That’s Josh Rosner on Parker/Spitzer talking about the mortgage bond fraud, which is just a part of all the separate and interlocking frauds performed by the financial industry over the last decade, which is swiftly leading us to a reckoning that could be catastrophic for the second time. L.Randall Wray calls it the biggest scandal in human history, and something he’s been aware of for the past several years.
We have long known that lender fraud was rampant during the real estate boom. The FBI began warning of an “epidemic” of mortgage fraud as early as 2004. We know that mortgage originators invented “low doc” and “no doc” loans, encouraged borrowers to take out “liar loans”, and promoted “NINJA loans” (no income, no job, no assets, no problem!). All of these schemes were fraudulent from the get-go. Property appraisers were involved, paid to overvalue real estate. That is fraud. The securitizers packaged trash into bundles that ratings agencies blessed with the triple A seal of approval. By their own admission, raters worked with securitizers to provide the rating desired, never looking at the loan tapes to see what they were rating. Fraud. Venerable investment banks like Goldman Sachs packaged the trashiest securities into collateralized debt obligations at the behest of hedge fund managers–who were allowed to choose the most toxic of the toxic waste—then sold the CDOs on to their own customers and allowed the hedge funds to bet against them. More fraud […]
Now we know that it was not just the mortgage brokers, and the appraisers, and the ratings agencies, and the accountants, and the investment banks that were behind the fraud. It was the securitization process itself that was fraudulent. Indeed, the securities themselves are fraudulent. Many, perhaps most, maybe all of them.
(Do read Wray’s solutions, at the link.)
The foreclosure fraud is merely the last link in this chain, the final fraud that the banks hoped could get these toxic assets (we didn’t know how toxic) off the books. They got caught.
And yet, the banksters who committed these atrocities, who crashed the economy once and now maybe twice, who brought untold suffering upon millions if not tens of millions, think you punks are to blame.
Wall Street’s reaction to the allegations that some banks cut corners while foreclosing on 3 million homes since 2007: Pay your mortgage in the first place […]
“If you didn’t pay your mortgage, you shouldn’t be in your house. Period. People are getting upset about something that’s just procedural,” said Walter Todd, portfolio manager at Greenwood Capital Associates.
Some said the issue is one of personal responsibility for one’s own debts.
“Everyone’s responsible for following the law. If we all don’t have to pay our mortgage, should we just stop paying taxes, too?” said Anton Schutz, president of Mendon Capital Advisers. “Your mortgage didn’t get to a robo-signer by accident, it’s because you’re not paying.”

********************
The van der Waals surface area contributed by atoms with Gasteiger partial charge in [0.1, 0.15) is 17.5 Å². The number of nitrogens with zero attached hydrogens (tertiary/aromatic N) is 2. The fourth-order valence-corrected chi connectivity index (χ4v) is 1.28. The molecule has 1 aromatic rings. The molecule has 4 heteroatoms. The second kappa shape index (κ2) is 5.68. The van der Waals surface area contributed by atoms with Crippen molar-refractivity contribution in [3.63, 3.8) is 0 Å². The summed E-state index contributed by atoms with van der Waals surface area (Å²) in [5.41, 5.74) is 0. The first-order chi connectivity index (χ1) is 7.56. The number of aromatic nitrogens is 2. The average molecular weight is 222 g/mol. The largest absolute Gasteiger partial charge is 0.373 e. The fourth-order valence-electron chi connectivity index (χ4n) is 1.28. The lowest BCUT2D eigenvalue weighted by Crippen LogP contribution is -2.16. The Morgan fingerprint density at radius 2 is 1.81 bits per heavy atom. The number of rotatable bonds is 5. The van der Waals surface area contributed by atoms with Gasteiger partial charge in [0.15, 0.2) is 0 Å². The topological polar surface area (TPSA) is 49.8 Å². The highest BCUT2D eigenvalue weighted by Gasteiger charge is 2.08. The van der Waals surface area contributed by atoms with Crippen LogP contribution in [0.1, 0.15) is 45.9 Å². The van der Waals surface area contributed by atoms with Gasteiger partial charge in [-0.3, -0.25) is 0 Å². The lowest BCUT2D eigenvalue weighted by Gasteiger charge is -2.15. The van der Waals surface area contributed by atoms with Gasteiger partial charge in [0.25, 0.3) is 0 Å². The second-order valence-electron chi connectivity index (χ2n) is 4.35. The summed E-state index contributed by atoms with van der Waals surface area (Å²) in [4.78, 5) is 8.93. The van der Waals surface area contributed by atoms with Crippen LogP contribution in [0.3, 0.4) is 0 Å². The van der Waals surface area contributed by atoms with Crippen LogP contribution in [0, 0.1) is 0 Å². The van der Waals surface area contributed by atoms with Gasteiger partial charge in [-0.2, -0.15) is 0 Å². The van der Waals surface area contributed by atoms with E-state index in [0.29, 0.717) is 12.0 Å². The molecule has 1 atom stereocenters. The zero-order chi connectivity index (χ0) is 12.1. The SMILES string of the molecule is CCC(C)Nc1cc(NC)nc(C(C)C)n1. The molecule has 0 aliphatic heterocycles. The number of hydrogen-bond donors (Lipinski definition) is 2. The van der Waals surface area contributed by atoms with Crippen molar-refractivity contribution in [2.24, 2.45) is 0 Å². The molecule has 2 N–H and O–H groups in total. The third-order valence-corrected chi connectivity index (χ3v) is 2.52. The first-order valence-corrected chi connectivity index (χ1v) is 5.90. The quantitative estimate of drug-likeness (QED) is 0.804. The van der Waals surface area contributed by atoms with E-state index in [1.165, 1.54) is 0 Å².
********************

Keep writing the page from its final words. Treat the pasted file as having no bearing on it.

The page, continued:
That could be the most arrogant article I’ve ever seen in an American newspaper. These ingrates think they shouldn’t dare be challenged. And the line “everyone’s responsible for following the law” in the context of making excuses for not following the law is pretty rich.
Set aside the fact that mass unemployment (caused by the financial crisis), mass recasting of loans (caused by fraudulent and predatory origination) and crashing home prices (caused by poor lending standards and a predatory bubble popping) are the chief causes of foreclosures. The “pay your mortgage” argument has even less resonance when you realize that the servicers routinely broke the law that demands they work with the borrower to avoid foreclosures. This is hard-wired into every servicing agreement, and they simply ignore it, preferring to collect fees on the foreclosure. There’s not one step in the process where the servicers weren’t criminally negligent, from predatory lending to document fraud and robo-signing, and every single step in between. Spare me the moralizing. [cont’d.]
The banksters may try to lash out their customers, but the investors know the score. The banks ruined the housing market, to sum it up. In addition to bank stocks falling rapidly yesterday, credit default swaps for banks are skyrocketing. Nobody wants to insure them.
It is not yet clear what the consequences will be if large quantities of mortgage-backed securities turn out to be flawed – or how the problem could be solved.
“If the basic principles of property law have been violated here . . . it may be extremely difficult to fix,” said a source involved in government oversight of financial institutions who spoke on the condition of anonymity because of the uncertainties involved. “There is a chain of questions that no one seems to know the answer to.”
Rosner sees the potential for a Lehman-type collapse as investors try to jam the banks with the faulty MBS, all of which could be called into question. I laughed at one analyst’s prediction that this would result in just $10 billion in losses. Maybe on the first day.
Daniel Indiviglio, seeking government solutions for the mess, brings up a possible convergence of the Federal Reserve using QEII to buy up all the MBS they can find, saving the banks from getting stuck with the losses in the name of “stimulus.” Not pretty.
But it’s probably more plausible than the terms “bank holiday,” “mass prosecution,” “national mediation board” and the like. You know, the ones which would actually solve the problem. Until we get out from under this massive fraud, you can forget about an economic recovery.